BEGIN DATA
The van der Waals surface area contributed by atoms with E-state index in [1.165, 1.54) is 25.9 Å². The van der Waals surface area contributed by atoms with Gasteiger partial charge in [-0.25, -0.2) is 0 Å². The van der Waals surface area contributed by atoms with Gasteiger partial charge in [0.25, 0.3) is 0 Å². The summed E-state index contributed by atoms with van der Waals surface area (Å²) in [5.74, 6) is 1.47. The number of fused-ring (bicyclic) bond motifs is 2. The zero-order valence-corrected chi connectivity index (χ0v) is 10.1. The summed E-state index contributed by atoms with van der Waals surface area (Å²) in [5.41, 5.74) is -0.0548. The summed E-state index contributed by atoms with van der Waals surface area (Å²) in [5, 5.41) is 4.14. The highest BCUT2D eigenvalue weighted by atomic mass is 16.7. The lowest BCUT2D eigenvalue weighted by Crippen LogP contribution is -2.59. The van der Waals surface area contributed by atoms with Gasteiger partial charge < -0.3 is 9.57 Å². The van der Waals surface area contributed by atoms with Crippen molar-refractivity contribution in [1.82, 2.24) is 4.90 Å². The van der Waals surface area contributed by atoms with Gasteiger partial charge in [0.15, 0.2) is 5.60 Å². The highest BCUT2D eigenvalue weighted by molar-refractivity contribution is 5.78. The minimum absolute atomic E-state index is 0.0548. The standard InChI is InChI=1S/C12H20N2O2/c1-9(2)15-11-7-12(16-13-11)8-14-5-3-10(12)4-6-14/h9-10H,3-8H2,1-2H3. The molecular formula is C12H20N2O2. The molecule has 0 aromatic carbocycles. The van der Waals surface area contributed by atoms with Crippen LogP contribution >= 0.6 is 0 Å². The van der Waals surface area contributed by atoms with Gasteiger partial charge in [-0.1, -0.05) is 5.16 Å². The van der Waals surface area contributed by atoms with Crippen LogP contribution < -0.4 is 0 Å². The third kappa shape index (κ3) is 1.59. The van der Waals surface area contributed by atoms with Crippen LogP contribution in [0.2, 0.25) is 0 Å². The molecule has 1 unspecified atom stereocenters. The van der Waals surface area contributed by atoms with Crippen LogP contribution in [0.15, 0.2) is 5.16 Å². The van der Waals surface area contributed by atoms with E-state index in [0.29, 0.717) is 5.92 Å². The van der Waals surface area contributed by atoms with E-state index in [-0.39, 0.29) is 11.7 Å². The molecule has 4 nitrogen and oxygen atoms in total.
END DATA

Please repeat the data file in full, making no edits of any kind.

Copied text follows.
The van der Waals surface area contributed by atoms with E-state index in [1.165, 1.54) is 25.9 Å². The van der Waals surface area contributed by atoms with Gasteiger partial charge in [-0.25, -0.2) is 0 Å². The van der Waals surface area contributed by atoms with Gasteiger partial charge in [0.25, 0.3) is 0 Å². The summed E-state index contributed by atoms with van der Waals surface area (Å²) in [5.74, 6) is 1.47. The number of fused-ring (bicyclic) bond motifs is 2. The zero-order valence-corrected chi connectivity index (χ0v) is 10.1. The summed E-state index contributed by atoms with van der Waals surface area (Å²) in [5.41, 5.74) is -0.0548. The summed E-state index contributed by atoms with van der Waals surface area (Å²) in [5, 5.41) is 4.14. The highest BCUT2D eigenvalue weighted by atomic mass is 16.7. The lowest BCUT2D eigenvalue weighted by Crippen LogP contribution is -2.59. The van der Waals surface area contributed by atoms with Gasteiger partial charge < -0.3 is 9.57 Å². The van der Waals surface area contributed by atoms with Crippen molar-refractivity contribution in [1.82, 2.24) is 4.90 Å². The van der Waals surface area contributed by atoms with Gasteiger partial charge in [0.15, 0.2) is 5.60 Å². The highest BCUT2D eigenvalue weighted by molar-refractivity contribution is 5.78. The minimum absolute atomic E-state index is 0.0548. The standard InChI is InChI=1S/C12H20N2O2/c1-9(2)15-11-7-12(16-13-11)8-14-5-3-10(12)4-6-14/h9-10H,3-8H2,1-2H3. The molecular formula is C12H20N2O2. The molecule has 0 aromatic carbocycles. The van der Waals surface area contributed by atoms with Crippen LogP contribution >= 0.6 is 0 Å². The van der Waals surface area contributed by atoms with Gasteiger partial charge in [-0.1, -0.05) is 5.16 Å². The van der Waals surface area contributed by atoms with Crippen LogP contribution < -0.4 is 0 Å². The third kappa shape index (κ3) is 1.59. The van der Waals surface area contributed by atoms with Crippen LogP contribution in [0.2, 0.25) is 0 Å². The molecule has 1 unspecified atom stereocenters. The van der Waals surface area contributed by atoms with Crippen LogP contribution in [0.15, 0.2) is 5.16 Å². The van der Waals surface area contributed by atoms with E-state index in [0.29, 0.717) is 5.92 Å². The van der Waals surface area contributed by atoms with E-state index in [-0.39, 0.29) is 11.7 Å². The molecule has 4 nitrogen and oxygen atoms in total.